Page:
2. Gershon AA, Breuer J, Cohen JI, Cohrs RJ, Gershon MD, Gilden D, et al. Varicella zoster virus infection. Nat Rev Dis Primers 2015; 1:15016.
3. Yawn BP, Wollan PC, Nagel MA, Gilden D, editors. Risk of stroke and myocardial infarction after herpes zoster in older adults in a US community population. Mayo Clin Proc; 2016: Elsevier.
4. Sundström K, Weibull CE, Söderberg-Löfdal K, Bergström T, Sparén P, Arnheim-Dahlström L. Incidence of herpes zoster and associated events including stroke—a population-based cohort study. BMC Infect Dis 2015; 15(1):488.
5. Breuer J, Pacou M, Gautier A, Brown MM. Herpes zoster as a risk factor for stroke and TIA: a retrospective cohort study in the UK. Neurology 2014; 83(2):e27-e33.
6. Zhu Y, Xian X, Wang Z, Bi Y, Chen Q, Han X, et al. Research Progress on the Relationship between Atherosclerosis and Inflammation. Biomolecules 2018; 8(3).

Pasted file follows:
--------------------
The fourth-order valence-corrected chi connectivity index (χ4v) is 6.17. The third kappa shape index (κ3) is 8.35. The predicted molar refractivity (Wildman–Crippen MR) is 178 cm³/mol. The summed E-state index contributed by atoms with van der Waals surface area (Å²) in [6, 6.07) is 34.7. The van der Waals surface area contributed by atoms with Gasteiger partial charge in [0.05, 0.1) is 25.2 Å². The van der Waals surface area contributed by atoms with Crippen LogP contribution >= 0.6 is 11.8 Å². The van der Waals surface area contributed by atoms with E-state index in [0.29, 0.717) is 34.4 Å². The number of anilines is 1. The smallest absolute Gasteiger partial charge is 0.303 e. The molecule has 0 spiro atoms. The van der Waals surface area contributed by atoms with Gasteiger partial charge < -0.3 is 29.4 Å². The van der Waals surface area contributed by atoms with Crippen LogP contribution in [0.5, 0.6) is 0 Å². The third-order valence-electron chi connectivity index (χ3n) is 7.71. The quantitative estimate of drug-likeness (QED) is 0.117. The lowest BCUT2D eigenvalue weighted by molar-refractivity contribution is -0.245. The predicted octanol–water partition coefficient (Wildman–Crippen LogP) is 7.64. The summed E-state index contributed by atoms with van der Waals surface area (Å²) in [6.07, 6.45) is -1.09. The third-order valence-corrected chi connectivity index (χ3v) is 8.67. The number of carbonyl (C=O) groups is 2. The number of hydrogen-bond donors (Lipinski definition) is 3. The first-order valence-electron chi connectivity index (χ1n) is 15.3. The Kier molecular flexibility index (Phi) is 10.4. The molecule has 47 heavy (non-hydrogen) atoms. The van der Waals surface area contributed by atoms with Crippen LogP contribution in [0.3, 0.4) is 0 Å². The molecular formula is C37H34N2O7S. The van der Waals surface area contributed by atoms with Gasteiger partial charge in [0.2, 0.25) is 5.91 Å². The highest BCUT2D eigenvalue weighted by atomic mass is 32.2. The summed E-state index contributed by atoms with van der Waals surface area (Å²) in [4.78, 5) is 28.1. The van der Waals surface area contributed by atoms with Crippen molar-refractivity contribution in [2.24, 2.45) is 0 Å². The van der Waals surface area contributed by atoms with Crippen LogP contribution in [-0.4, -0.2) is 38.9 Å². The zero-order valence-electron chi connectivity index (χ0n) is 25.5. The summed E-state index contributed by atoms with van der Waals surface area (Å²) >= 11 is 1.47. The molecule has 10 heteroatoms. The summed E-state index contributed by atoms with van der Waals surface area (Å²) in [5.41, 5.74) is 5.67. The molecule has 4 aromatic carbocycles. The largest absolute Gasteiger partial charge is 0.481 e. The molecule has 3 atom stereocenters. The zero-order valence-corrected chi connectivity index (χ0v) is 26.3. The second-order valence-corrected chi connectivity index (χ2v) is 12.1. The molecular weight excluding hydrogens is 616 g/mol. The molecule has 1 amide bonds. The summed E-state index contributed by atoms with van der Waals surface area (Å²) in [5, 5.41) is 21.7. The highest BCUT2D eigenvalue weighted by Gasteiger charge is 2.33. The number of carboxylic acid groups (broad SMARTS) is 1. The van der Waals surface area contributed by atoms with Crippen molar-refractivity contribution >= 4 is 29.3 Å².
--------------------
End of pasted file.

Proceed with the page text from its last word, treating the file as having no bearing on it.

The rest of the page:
7. Shapiro MD, Fazio S. From lipids to inflammation: new approaches to reducing atherosclerotic risk. Circ Res 2016; 118(4):732-49.
8. Ridker PM. How common is residual inflammatory risk? Circ Res 2017; 120(4):617-9.
9. Minassian C, Thomas SL, Smeeth L, Douglas I, Brauer R, Langan SM. Acute cardiovascular events after herpes zoster: a self-controlled case series analysis in vaccinated and unvaccinated older residents of the United States. PLoS Med 2015; 12(12):e1001919.
10. Nagel M, Traktinskiy I, Azarkh Y, Kleinschmidt-DeMasters B, Hedley-Whyte T, Russman A, et al. Varicella zoster virus vasculopathy: analysis of virus-infected arteries. Neurology 2011; 77(4):364-70.
11. Elkind MS. The varicella zoster virus vasculopathies: Clinical, CSF, imaging, and virologic features. Neurology 2009; 72(11):1028-30.
12. Nagel M, Forghani B, Mahalingam R, Wellish M, Cohrs R, Russman A, et al. The value of detecting anti-VZV IgG antibody in CSF to diagnose VZV vasculopathy. Neurology 2007; 68(13):1069-73.